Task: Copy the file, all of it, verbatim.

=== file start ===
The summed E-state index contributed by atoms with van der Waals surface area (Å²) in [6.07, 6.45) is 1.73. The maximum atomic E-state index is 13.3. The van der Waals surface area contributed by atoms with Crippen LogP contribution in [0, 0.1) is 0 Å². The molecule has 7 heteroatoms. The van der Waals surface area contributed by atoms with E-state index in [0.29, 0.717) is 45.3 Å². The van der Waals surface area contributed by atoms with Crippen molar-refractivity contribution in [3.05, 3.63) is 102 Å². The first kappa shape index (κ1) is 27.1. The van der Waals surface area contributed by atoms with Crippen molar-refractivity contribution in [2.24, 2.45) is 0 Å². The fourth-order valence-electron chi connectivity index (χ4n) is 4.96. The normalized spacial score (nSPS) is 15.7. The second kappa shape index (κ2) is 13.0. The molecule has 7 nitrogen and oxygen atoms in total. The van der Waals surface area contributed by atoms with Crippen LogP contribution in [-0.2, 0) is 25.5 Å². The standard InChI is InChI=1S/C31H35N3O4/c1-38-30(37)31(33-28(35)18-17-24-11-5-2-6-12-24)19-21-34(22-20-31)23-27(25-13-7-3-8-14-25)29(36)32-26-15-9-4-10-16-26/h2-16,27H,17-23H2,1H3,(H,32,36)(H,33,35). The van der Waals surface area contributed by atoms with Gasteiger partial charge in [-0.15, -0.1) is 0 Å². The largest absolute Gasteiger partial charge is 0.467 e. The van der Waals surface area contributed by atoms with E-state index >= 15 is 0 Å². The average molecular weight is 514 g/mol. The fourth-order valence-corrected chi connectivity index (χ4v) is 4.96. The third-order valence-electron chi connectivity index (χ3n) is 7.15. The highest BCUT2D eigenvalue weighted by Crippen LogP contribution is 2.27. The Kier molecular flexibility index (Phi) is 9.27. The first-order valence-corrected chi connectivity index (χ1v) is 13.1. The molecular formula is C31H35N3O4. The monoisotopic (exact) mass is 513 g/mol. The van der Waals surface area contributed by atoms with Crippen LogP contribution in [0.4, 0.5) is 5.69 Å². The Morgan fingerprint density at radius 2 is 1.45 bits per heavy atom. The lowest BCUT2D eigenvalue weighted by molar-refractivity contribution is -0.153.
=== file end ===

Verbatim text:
The summed E-state index contributed by atoms with van der Waals surface area (Å²) in [6.07, 6.45) is 1.73. The maximum atomic E-state index is 13.3. The van der Waals surface area contributed by atoms with Crippen LogP contribution in [0, 0.1) is 0 Å². The molecule has 7 heteroatoms. The van der Waals surface area contributed by atoms with E-state index in [0.29, 0.717) is 45.3 Å². The van der Waals surface area contributed by atoms with Crippen molar-refractivity contribution in [3.05, 3.63) is 102 Å². The first kappa shape index (κ1) is 27.1. The van der Waals surface area contributed by atoms with Crippen molar-refractivity contribution in [2.24, 2.45) is 0 Å². The fourth-order valence-electron chi connectivity index (χ4n) is 4.96. The normalized spacial score (nSPS) is 15.7. The second kappa shape index (κ2) is 13.0. The molecule has 7 nitrogen and oxygen atoms in total. The van der Waals surface area contributed by atoms with Crippen LogP contribution in [-0.2, 0) is 25.5 Å². The standard InChI is InChI=1S/C31H35N3O4/c1-38-30(37)31(33-28(35)18-17-24-11-5-2-6-12-24)19-21-34(22-20-31)23-27(25-13-7-3-8-14-25)29(36)32-26-15-9-4-10-16-26/h2-16,27H,17-23H2,1H3,(H,32,36)(H,33,35). The van der Waals surface area contributed by atoms with Gasteiger partial charge in [-0.15, -0.1) is 0 Å². The largest absolute Gasteiger partial charge is 0.467 e. The van der Waals surface area contributed by atoms with E-state index >= 15 is 0 Å². The average molecular weight is 514 g/mol. The fourth-order valence-corrected chi connectivity index (χ4v) is 4.96. The third-order valence-electron chi connectivity index (χ3n) is 7.15. The highest BCUT2D eigenvalue weighted by Crippen LogP contribution is 2.27. The Kier molecular flexibility index (Phi) is 9.27. The first-order valence-corrected chi connectivity index (χ1v) is 13.1. The molecular formula is C31H35N3O4. The monoisotopic (exact) mass is 513 g/mol. The van der Waals surface area contributed by atoms with Crippen LogP contribution in [0.4, 0.5) is 5.69 Å². The Morgan fingerprint density at radius 2 is 1.45 bits per heavy atom. The lowest BCUT2D eigenvalue weighted by molar-refractivity contribution is -0.153.